Remembering Ma Stewart
by James Langley Scroll #183
The truth is, I wasn’t smart enough to think of joining TKE. It was my roommate’s idea. So, in 1973, as sophomores, we and 28 other pledges signed up, made it through pledging and became the newest fraters in the bond. Soon after that, we left Carle Hall on campus and moved into the sprawling, slightly derelict TKE house on 53 Marlboro Street.
Being off-campus and nabbing the largest room in the house with free reign to do whatever we wanted with it was an awesome feeling. With the other new brothers we came up with a plan to update the house. We completely paneled the basement’s stone walls where we held our Thursday happy hours – the biggest social event on campus every week.
It seemed like there were brothers who could fix anything. TKEs repaired the jukebox, house lighting, the pay phone in the front hall and even put in a half bath upstairs. With all the brothers working as a team we were on top of the world.
It was in those heady first few weeks living at TKE that I learned of “Ma Stewart,” TKE’s house mother. “Ma” – as all the brothers knew her – lived in an apartment on the bottom floor at the back of the house. It had its own entry so while there was a door from her apartment leading directly into our kitchen, she never needed to use it. And, I don’t ever recall Ma being in TKE house proper during the four years I lived there. She didn’t come see you, anyway. If you wanted to see “Ma,” you simply opened her door and walked into her apartment.
While her space was probably no more than 1,000 square feet, it had a large comfortable living room and kitchen with plenty of light. There was a couch, chairs and television in the living room and a simple Formica table with four matching chairs in the middle of the kitchen.
The older brothers told us that “Ma” as TKE’s house mother had only a couple of simple “rules.” First, she always kept beer in the fridge in her kitchen that any brother could have for free. And second, if we went in to take Ma’s beer, we had better sit down at the kitchen table with her and catch her up on the latest TKE news.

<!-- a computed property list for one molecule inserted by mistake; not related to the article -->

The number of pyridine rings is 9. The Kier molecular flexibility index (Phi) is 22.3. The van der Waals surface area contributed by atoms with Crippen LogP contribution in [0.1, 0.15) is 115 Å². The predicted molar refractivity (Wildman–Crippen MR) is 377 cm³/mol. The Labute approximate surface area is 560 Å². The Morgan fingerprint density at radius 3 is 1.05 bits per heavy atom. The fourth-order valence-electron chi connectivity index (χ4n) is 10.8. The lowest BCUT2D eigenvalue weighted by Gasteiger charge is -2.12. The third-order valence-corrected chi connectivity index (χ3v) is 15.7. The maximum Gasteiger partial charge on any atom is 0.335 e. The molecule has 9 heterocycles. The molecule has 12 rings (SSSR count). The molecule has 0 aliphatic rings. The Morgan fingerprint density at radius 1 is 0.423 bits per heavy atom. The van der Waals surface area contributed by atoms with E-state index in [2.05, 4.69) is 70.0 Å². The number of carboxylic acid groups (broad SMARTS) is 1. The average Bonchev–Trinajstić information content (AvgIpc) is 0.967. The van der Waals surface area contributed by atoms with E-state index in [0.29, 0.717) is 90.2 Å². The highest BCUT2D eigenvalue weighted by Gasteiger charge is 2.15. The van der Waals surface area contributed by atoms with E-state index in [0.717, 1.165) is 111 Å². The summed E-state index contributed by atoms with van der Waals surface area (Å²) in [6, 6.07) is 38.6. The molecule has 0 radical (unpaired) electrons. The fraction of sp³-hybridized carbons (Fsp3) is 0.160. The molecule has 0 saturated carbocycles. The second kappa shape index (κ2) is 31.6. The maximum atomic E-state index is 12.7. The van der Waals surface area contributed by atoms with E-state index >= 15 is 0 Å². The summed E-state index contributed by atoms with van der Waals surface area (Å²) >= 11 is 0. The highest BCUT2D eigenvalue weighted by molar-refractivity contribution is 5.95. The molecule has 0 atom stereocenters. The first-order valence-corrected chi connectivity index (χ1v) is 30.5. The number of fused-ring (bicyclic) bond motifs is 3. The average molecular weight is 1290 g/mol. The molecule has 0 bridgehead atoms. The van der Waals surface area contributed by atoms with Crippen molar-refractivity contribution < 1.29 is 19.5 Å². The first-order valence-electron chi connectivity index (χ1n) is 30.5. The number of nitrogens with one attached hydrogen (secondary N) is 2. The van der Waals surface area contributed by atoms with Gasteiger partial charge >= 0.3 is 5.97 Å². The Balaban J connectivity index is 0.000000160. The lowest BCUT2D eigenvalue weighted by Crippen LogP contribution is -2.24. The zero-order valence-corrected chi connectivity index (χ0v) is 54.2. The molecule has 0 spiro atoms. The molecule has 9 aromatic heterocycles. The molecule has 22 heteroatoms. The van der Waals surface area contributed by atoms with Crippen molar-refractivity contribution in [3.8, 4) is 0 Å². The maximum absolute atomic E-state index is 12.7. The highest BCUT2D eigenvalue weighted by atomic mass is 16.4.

It was a genius strategy. Brothers were always running out of beer money and everyone knew about Ma’s supply, usually Bud or Schlitz. So, she was sure to have regular visitors and keep up on the happenings to help support we brothers and TKE.
That’s pretty much how I got to know Ma. While I drank my share, it wasn’t the free beer that mattered so much. It was more Ma’s sincerity and warmth. She was a great listener with bright eyes, an easy laugh and a quick wit.
I never learned how long Ma lived at the TKE house or how she had become the house mother. But it must have been many years because she was full of stories of brothers that had come before. You’d tell her about how you were failing an essential class because the professor had it in for you and she’d tell you how another brother turned that situation around. Or, when something horrible happened, like a death in the family and you felt like you couldn’t go on, she was there for you and seemed to always know the right thing to say to get you back on your feet.
While at TKE I always knew Ma had our backs like that. And she was devoted to TKE, too, as much a brother as the rest of us. While I served as Prytanis in my last year at TKE there was a lot of negativity toward the fraternities at KSC. Just before Greek Week arrived in the fall, the school paper the Equinox published a long poem putting down fraternities on campus. It was nasty in tone but cleverly written and it had an immediate impact.
We brothers knew we had to counter their points. We just weren’t sure how to do it until we brought the matter before Ma. She said we should copy the Equinox’s poem format but change it around. Instead of being negative, our poem should cover all the good fraternities do on campus and in the community. But most important, our poem had to be entertaining and funny. I remember we spent hours in Ma’s kitchen with her helping us get that poem just right. And when our rebuttal ran in the Equinox, it was celebrated by all the fraternities at KSC and helped change people’s minds about Greek life at KSC, too.
Those are just a few anecdotes I can share about Ma Stewart. There have to be many other brothers who Ma helped in so many ways. It’s even possible – though I have no way of knowing – that Ma helped financially to keep TKE house open and running. I remember how we couldn’t pay the electrical or heating bills but somehow they never shut the house down. It would be great to learn more about how Ma helped TKE and even personal information, her birthdate and birthplace, how she came to KSC and how she became our house mother. If you can share any information or stories about Ma Stewart, please send them to email@example.com so that we can add to this tribute.